First we need to hear a story from the Midrash:

A Roman matron was discussing Jewish belief with Rabbi Yossi ben Halafta. "Okay," she says, "I get the part about G‑d creating heaven and earth. But once He got that down, what has He been doing since?"

"Since then," Rabbi Yossi replied, "He's been matchmaking."

"Matchmaking?" the matron repeated in surprise.

"Sure. Like this young lady marries this young man... and so on. Lots of matchmaking to do every day."

"That's ridiculous!" the matron exclaimed. "That's no feat for a G‑d who created heaven and earth. Why, even I could do that!"

And to prove her point, that night the matron took one thousand of her male servants and one thousand of her female servants and matched them together as husband and wife.

The feat, however, was short lived. That night was a sleepless night of howling, screaming, smashed windows, slammed doors and angry voices. The next morning, men and women hobbled, limped and crawled to their mistress, whining and pleading, "I don't want this one! Please get me out of this!"

The matron immediately called for Rabbi Yossi ben Halafta to return. "There is no god like your G‑d!" she proclaimed. "It is all true, your Torah is indeed beautiful and praiseworthy, and you spoke the truth!"

Rabbi Yossi replied, "If it seemed easy in your eyes, it is as difficult before the Holy One, blessed be He, as the splitting of the Red Sea."

"The Almighty matches men and women despite what they think they want, despite what they think is good for them. As the verse alludes, 'G‑d gets singles to become housebound; He brings out prisoners with great difficulties.'"

Rabbi Schneur Zalman of Liadi (founder of Chabad Chassidism, 1745-1812) cites this midrash in one of his discourses and poses the following questions:

When the matron asked what G‑d has been doing since Creation, why didn't Rabbi Yossi provide the obvious, simple answer—that G‑d has been sustaining the world at every moment, providing all beings with life and upholding heaven and earth from returning to the void? And why does Rabbi Yossi believe that matchmaking is as hard as splitting the Red Sea—an entirely supernatural event?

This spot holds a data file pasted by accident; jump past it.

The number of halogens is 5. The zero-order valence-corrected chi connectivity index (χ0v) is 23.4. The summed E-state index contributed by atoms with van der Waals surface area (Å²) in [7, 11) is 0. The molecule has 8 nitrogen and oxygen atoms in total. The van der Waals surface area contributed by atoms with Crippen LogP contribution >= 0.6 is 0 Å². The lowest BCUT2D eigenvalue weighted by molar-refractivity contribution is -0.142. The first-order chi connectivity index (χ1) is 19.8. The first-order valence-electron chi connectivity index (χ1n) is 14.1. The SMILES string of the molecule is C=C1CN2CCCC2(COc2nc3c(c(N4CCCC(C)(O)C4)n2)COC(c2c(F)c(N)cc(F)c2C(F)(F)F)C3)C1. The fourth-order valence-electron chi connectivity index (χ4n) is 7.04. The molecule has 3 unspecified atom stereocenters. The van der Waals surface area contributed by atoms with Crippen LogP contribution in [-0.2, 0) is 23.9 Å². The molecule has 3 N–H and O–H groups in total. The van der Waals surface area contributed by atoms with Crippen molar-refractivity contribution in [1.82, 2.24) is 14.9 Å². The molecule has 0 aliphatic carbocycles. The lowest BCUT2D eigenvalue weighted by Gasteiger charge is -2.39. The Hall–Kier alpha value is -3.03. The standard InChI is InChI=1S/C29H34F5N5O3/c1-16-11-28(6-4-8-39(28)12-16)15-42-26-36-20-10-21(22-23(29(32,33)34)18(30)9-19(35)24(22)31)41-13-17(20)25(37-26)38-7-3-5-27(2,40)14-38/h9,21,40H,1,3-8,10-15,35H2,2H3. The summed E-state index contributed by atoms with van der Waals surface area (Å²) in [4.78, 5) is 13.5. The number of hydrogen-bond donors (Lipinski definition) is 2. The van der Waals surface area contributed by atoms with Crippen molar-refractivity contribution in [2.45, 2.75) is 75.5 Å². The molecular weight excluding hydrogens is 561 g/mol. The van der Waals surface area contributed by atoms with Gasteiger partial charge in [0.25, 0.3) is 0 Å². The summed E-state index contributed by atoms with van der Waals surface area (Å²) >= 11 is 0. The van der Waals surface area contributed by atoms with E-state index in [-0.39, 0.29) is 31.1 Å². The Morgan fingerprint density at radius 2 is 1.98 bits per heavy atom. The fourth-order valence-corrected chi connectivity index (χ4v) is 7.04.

To understand this, we have to understand what their argument was really about. The matron was familiar with classic Hellenist philosophy. She understood that everything fit into a cosmic scheme; a neat, closed system whereby everything followed established ideal patterns and, well, made sense. She was ready to accept that a Higher Being had originally set those laws and patterns in motion. But once the program was loaded, what more did this Primal Being have to do with the cosmos?

So Rabbi Yossi countered that she—and all those Hellenist, philosophizing know-it-alls—had it all wrong. Reality is not a closed system. There are plenty of things in the world that don't fit into any pattern, follow no law or logic and simply make no sense whatsoever.

Like marriage. Marriage is not the result of natural order or logic. Marriage is the result of a voice from heaven declaring, "So and so is to marry so and so!" In other words, it is G‑d messing into the system He set up—much like one of those unpredictable users that programming engineers so much despise, inputting values at whim as the program unfolds.

The matron thinks that's absurd. To her, everything makes sense—including marriages. She sets out to prove herself. She doesn't just match haphazardly—she takes into account height and weight, disposition, etc. This one likes music and this one likes music. This one likes food and this one likes to cook. This one is into wine, dance and romance and this one is looking for excitement. Everything makes sense and so all the matches should work perfectly.